Michelle Chen.
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The Wallet Project


This fast-paced project from Stanford University d.School takes the participant through the entire design process in one hour. The project encourages the participant to practice empathy and user research techniques to rapidly design something “useful and meaningful” for a specific user. Below is an abbreviated version of my Wallet Project.  
  
Introduction
Draw: 3 minutes

The project starts with making rough sketches of the ideal wallet thinking of each possible use case of this wallet to address. At this point, you can see that there are so many different user needs and goals to address. Without any context or research, it is hard to design the “ideal” wallet.



Step 1
Interview: 5 minutes

Find someone nearby and interview them about their own wallet. During the interview, my interviewee, Cindy mentioned that she never has cash so she only carries a cardholder. Therefore, she relies mainly on credit, debit, or gift card transactions. I also had Cindy take me through some daily transactions she makes where she uses her wallet.


Step 2
Dig Deeper: 3 minutes

Spend 3 minutes conducting a second interview. In this interview, Cindy mentioned that she does keep an extra wallet at home if she happens to take out cash. However, most of the time she is on-the-go because she works at a bakery every day. When she’s not at work, she’s out hanging out with her friends; in all these activities all she needs is her debit/credit card and/or her phone. Therefore, she finds her cardholder and packing light the most convenient.

Step 3
Sketch: 5 minutes


Try to come up with at least 5 solutions for the person you’ve interviewed.



In these designs, I focused on the information and stories that Cindy had shared with me. As someone that wants to travel light, I wanted to see how minimalistic she would feel comfortable with. Would she be willing to use laminated pouches on a ring to carry her cards? Another route I wanted to go was focusing on something that would allow her to eliminate the need for a cardholder at all. Would a phone wallet still fulfill her needs? Or is there a reason she wants her wallet and phone separate from each other?

With the many solutions I came up with, I was looking forward to hearing her feedback on my ideas.


Step 4
Share your solutions & gain feedback: 5 minutes


My notes:
-Cindy likes transparent material to distinguish the differences between her ID, credit/debit card, and gift cards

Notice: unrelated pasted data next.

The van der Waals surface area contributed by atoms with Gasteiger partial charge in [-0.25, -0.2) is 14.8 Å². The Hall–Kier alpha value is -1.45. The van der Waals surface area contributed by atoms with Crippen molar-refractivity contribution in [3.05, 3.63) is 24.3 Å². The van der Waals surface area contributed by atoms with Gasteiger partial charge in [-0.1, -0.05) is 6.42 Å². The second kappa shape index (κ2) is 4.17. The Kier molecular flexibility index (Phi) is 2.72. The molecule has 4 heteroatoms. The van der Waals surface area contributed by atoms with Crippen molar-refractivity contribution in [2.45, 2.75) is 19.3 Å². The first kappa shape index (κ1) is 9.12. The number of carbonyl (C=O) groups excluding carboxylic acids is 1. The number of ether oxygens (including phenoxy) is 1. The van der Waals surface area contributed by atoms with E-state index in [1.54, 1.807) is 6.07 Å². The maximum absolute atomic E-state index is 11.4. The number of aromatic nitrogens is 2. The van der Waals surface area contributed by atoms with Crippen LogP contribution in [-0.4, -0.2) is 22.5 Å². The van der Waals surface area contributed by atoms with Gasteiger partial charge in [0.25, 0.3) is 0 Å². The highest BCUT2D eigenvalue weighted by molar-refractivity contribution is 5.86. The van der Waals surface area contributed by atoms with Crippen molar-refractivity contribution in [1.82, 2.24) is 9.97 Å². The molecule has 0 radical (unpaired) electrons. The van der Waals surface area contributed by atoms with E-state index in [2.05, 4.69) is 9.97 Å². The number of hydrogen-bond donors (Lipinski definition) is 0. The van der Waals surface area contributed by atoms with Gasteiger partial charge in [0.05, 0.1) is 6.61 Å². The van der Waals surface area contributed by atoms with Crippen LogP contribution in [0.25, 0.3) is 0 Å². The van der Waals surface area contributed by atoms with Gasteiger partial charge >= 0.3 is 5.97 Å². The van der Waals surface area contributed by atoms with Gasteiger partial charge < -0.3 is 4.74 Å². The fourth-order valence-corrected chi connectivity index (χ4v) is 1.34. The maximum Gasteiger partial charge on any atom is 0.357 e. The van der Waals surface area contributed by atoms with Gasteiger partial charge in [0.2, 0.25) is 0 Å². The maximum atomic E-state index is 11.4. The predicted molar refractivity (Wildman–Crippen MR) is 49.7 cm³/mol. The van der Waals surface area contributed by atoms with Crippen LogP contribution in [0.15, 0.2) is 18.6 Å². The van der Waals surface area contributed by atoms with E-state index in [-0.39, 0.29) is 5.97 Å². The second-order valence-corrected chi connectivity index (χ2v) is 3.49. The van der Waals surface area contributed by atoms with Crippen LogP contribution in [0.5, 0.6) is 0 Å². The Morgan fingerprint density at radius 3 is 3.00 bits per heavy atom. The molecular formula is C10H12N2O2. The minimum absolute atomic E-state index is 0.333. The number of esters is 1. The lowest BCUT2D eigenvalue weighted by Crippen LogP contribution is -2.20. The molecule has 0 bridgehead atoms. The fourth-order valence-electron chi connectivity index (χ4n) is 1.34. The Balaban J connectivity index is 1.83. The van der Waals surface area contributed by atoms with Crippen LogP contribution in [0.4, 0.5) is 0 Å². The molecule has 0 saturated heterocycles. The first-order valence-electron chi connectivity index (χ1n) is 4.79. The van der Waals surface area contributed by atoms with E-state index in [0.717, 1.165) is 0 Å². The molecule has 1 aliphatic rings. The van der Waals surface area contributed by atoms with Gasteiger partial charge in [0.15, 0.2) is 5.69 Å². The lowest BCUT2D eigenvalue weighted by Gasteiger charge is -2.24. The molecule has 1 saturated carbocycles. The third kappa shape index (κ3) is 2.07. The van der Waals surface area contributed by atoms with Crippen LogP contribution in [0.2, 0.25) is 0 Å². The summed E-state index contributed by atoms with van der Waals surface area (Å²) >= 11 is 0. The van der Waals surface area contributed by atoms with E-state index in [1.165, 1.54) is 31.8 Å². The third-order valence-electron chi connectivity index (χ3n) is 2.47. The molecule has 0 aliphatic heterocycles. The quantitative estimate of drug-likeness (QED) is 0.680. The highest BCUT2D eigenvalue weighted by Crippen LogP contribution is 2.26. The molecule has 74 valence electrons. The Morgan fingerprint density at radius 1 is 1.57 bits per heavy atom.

-Concerns with putting all cards in a stack because she has to flip through to see which card is which
-Wants cards to be secure and not fall out

Cindy thought the zip loc bag and laminated pouches on a ring ideas were interesting but didn’t feel comfortable with storing her cards this way. However, she did like how ziploc bags sealers are more sturdy versus how zippers can easily break. Additionally, she liked that the laminated pourches were see through. Out of the different solutions, Cindy was most interested in the phone wallet that can be attached to the back of the phone.


Step 5 Reflect and generate a new solution: 3 minutes

With Cindy’s feedback, I was able to have a better idea of how to make a wallet more suited to her needs. I set out to mix the laminated pouches, ziploc seal, and phone wallet all into one idea. The main goals of the design were: transparent, thin/light, ability to carry multiple cards, and option to carry cash.

Note: in the orginal exercise, the next step involves building a prototype. However, I skipped this step due to time and material constraints. 






Step 6 Share your solution and get feedback: 4 minutes

Conclusion
I loved that the Wallet Project was able to show how easy and fast you can go from sketching out general ideas to limiting down to a couple of solutions to focus on designing for the user’s needs. This exercise also taught me the importance of empathizing and how designing a product with insights from user observation is so much more productive than starting from scratch. Overall, this was a great exercise in understanding using a human-centered design process to design a product.




Michelle Chen ✌️             
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michelle03029@gmail.com